After a year of learning mostly remote or online, how has the experience been for students at the University of Miami? DLI carried out an exploratory study and invited students from across the Gables and RSMAS campuses for an 80-minute group interview via Zoom.
For this study, the following questions were considered (some but not all have been included here for the purpose of brevity):
What is the student voice of UM’s on-campus and online students since the switch in 2020?
What are student views on EdTech tools presently used in UM courses and are they useful to their learning?
What are their experiences with instructors between the teaching modalities?
Four main themes appeared in the students’ experiences: Consistency, Community, Technology, and Blackboard Ultra.
On Consistency in high-quality online learning, students appreciated:
Chronologically structured courses that align to the syllabus and include the class schedule of learning activities
Clear expectations about camera and participation requirements
Consistency among courses offered by the same college, especially related to: structured course layout, edtech tools, standard assessment requirements and the use of Blackboard Ultra
On Community students mentioned:
The value of building relationships in the online learning community
Collaboration opportunities such as discussions, breakout rooms, and group projects help students feel more connected to their peers - even more so when it is part of the course grade
Students report a higher sense of isolation in ‘hyflex’ courses, especially when participating remotely. We found this was due to lack of attention from professor and in-class students, poor mic and camera setups, and lagging bandwidth.
While students regularly start out-of-class peer communication themselves they found that professors joining this discussion via different communication methods can be beneficial for student engagement and learning
Requiring cameras on and active participation helps many students feel like they’re in class learning with the professor
Highly engaged professors who connect empathetically and are aware of students’ needs positively impact students’ engagement and desire to learn
On Technology, the students reported:
Technical glitches are common, especially in ‘hyflex’ classrooms
Professors who are comfortable teaching online can fix tech issues quickly - most became more comfortable with technology after an initial learning curve although these glitches took up class time
A unanimous recommendation for additional faculty training for EdTech tools
Increased test-anxiety when the Respondus Lockdown Browser and camera are utilized, along with additional technical difficulties. Students were also against this type of test monitoring for privacy related concerns.
User-friendly tools help with learning - students specifically mentioned Zoom, Panopto, and Miro Whiteboard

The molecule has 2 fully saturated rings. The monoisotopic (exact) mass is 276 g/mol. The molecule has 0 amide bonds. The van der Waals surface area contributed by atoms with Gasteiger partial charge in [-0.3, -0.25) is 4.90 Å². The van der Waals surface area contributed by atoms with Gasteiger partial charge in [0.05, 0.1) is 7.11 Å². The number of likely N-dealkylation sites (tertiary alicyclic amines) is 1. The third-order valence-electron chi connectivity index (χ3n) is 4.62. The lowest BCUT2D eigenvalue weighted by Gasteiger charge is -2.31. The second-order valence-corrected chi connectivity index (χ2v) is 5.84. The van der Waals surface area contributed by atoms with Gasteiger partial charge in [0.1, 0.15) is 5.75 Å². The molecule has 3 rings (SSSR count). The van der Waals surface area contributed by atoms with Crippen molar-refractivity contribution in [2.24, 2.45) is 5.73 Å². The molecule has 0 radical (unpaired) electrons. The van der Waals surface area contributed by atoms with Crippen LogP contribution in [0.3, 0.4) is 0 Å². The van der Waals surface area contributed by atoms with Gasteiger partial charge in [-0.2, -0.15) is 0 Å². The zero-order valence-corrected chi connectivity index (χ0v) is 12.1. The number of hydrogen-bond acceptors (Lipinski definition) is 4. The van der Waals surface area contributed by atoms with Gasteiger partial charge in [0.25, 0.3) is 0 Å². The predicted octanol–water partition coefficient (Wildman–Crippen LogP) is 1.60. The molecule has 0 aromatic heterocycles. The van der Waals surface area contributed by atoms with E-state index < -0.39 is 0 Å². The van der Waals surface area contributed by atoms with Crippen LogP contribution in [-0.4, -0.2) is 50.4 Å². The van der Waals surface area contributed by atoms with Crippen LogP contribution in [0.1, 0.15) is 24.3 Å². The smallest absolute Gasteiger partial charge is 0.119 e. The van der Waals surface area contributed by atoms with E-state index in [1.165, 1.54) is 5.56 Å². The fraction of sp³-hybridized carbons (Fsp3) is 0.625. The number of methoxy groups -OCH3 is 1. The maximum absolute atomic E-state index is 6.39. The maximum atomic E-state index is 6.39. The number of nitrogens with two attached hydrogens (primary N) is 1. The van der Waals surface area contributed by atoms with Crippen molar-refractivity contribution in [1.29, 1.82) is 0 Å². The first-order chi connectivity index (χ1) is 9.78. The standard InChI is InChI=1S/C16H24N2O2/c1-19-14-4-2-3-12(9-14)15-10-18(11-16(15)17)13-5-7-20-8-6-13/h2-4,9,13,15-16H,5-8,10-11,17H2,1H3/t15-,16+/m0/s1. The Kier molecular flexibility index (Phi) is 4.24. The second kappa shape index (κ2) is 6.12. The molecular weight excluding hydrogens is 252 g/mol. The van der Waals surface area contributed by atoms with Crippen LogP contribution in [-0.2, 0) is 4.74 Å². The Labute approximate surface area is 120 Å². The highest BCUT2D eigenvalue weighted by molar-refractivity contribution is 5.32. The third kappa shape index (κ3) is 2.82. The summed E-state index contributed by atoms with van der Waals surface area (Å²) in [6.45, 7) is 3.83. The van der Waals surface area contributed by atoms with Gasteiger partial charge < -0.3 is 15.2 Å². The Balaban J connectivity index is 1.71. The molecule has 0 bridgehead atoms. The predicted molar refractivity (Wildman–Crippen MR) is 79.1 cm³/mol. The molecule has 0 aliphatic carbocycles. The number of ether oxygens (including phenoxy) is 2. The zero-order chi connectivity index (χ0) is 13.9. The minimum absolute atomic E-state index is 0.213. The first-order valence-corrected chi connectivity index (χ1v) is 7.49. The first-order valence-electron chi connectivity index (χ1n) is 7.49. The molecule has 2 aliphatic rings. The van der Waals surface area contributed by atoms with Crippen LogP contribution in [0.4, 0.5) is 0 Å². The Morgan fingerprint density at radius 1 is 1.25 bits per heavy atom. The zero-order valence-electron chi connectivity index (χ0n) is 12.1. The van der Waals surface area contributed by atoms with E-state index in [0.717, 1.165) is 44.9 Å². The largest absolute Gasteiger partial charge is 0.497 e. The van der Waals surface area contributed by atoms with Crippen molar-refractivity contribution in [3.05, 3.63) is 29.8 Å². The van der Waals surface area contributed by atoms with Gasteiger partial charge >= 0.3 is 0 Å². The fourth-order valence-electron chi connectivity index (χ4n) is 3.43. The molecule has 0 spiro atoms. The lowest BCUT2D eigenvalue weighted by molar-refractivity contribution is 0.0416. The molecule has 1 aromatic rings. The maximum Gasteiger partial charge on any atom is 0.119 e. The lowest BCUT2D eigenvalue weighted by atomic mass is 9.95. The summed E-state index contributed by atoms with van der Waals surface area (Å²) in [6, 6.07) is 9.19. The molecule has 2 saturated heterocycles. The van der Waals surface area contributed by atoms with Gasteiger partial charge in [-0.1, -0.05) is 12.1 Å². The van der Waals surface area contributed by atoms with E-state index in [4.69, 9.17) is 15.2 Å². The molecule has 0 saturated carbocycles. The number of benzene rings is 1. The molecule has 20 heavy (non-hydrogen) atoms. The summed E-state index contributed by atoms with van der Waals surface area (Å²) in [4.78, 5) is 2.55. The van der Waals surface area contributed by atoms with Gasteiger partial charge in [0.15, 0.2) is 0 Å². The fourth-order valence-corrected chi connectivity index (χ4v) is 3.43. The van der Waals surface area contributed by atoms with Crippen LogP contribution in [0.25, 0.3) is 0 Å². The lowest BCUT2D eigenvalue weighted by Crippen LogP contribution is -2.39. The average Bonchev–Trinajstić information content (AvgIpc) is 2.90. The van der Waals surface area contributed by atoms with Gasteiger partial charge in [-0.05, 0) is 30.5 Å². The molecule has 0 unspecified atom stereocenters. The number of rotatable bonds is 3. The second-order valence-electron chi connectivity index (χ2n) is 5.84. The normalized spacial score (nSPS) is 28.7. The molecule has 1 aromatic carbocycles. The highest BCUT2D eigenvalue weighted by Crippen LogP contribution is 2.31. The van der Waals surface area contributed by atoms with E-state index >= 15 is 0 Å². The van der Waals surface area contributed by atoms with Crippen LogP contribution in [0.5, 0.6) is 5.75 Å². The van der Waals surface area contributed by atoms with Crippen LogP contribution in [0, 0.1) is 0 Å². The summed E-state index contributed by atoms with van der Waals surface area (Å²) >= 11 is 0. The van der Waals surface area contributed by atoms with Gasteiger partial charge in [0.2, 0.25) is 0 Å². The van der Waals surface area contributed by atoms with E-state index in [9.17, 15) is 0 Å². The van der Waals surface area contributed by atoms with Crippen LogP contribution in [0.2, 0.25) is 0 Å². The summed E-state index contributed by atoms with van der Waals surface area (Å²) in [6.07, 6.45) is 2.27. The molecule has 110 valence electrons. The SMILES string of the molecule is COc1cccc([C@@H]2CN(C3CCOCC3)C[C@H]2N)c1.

Access to pre-recorded lectures or recorded live sessions helps students study and complete assignments, especially for students experiencing anxiety or stress during synchronous class time
Video Conferencing tools allowed students to experience a wider variety of high-caliber guest speakers. All students enjoyed the guest speakers and would like to see this more in their future courses.
We showcased a Blackboard Ultra course to students and here’s what they said:
“[Ultra] looks easier to use and less intimidating than Blackboard Learn”
"[Schools] need to be more consistent in the navigation [design] across courses to make learning more efficient"
The ‘Class Conversations’ feature offers a convenient way to ask questions
Added structure and chronological organization in Ultra can benefit student learning
These focus groups were intentionally kept small (2 groups of 3 students) however, DLI believes this is only the beginning of the collaborative journey we hope to create, incorporating faculty and student experiences to enhance high-quality learning at UM. If you’d like to read the full report including recommendations, please request a copy by email: email@example.com
Cite this report: Bair, B., Basanta, B., Dowman, C., Duran, E., Fife, H., & St. Rose, A. (2021). Student voices: Student focus group pilot. The Online Teaching Resource, 1(9).
A strong learning environment requires a blend of both science and art to engage the learners with the content. As a former chess coach, I realize that the methods I used to teach the game are also powerful instructional design tools if applied to other traditional topics of classroom learning. Chess uses a blend of brain-developing skills such as the logic of science and math, the expression of art, and the history of past experiences. By tracking the moves of a match, one is provided a narrative of what happened and why. When the players view a position on the chess board as a problem that must be solved, they begin to imagine combinations of moves to achieve the desired end result.